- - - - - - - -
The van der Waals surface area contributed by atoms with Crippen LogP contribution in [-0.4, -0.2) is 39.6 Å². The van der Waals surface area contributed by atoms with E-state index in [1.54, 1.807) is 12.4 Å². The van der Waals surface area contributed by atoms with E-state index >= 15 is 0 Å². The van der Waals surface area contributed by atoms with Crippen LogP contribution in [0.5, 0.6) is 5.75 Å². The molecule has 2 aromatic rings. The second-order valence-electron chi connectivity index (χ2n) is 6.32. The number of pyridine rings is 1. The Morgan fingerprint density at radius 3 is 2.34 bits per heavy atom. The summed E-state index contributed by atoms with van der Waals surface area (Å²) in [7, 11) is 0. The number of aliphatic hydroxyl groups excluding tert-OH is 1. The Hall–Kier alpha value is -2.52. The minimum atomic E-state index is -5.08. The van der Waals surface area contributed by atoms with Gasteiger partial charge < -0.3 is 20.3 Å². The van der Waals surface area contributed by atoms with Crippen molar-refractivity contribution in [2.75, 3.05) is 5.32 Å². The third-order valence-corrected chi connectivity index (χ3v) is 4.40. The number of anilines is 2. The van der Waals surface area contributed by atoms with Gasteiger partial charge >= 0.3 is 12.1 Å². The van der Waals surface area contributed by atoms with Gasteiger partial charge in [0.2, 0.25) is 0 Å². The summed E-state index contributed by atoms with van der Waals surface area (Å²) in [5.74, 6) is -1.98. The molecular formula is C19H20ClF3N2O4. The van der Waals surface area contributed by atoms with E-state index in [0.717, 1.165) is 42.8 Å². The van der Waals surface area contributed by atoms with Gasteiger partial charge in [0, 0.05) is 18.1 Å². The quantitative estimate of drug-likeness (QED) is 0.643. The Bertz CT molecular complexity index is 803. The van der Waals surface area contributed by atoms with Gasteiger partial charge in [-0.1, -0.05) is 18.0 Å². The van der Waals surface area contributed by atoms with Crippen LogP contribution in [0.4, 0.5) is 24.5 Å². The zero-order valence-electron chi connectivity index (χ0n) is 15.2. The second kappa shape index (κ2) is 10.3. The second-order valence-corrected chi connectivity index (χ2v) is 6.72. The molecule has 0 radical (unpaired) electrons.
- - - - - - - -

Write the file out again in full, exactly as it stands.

The van der Waals surface area contributed by atoms with Crippen LogP contribution in [-0.4, -0.2) is 39.6 Å². The van der Waals surface area contributed by atoms with E-state index in [1.54, 1.807) is 12.4 Å². The van der Waals surface area contributed by atoms with E-state index >= 15 is 0 Å². The van der Waals surface area contributed by atoms with Crippen LogP contribution in [0.5, 0.6) is 5.75 Å². The molecule has 2 aromatic rings. The second-order valence-electron chi connectivity index (χ2n) is 6.32. The number of pyridine rings is 1. The Morgan fingerprint density at radius 3 is 2.34 bits per heavy atom. The summed E-state index contributed by atoms with van der Waals surface area (Å²) in [7, 11) is 0. The number of aliphatic hydroxyl groups excluding tert-OH is 1. The Hall–Kier alpha value is -2.52. The minimum atomic E-state index is -5.08. The van der Waals surface area contributed by atoms with Gasteiger partial charge < -0.3 is 20.3 Å². The van der Waals surface area contributed by atoms with Crippen molar-refractivity contribution in [2.75, 3.05) is 5.32 Å². The third-order valence-corrected chi connectivity index (χ3v) is 4.40. The number of anilines is 2. The van der Waals surface area contributed by atoms with Gasteiger partial charge >= 0.3 is 12.1 Å². The van der Waals surface area contributed by atoms with Gasteiger partial charge in [0.2, 0.25) is 0 Å². The summed E-state index contributed by atoms with van der Waals surface area (Å²) in [5.74, 6) is -1.98. The molecular formula is C19H20ClF3N2O4. The van der Waals surface area contributed by atoms with E-state index in [0.717, 1.165) is 42.8 Å². The van der Waals surface area contributed by atoms with Gasteiger partial charge in [0, 0.05) is 18.1 Å². The quantitative estimate of drug-likeness (QED) is 0.643. The Bertz CT molecular complexity index is 803. The van der Waals surface area contributed by atoms with Gasteiger partial charge in [-0.1, -0.05) is 18.0 Å². The van der Waals surface area contributed by atoms with Crippen LogP contribution in [0.4, 0.5) is 24.5 Å². The zero-order valence-electron chi connectivity index (χ0n) is 15.2. The second kappa shape index (κ2) is 10.3. The second-order valence-corrected chi connectivity index (χ2v) is 6.72. The molecule has 0 radical (unpaired) electrons.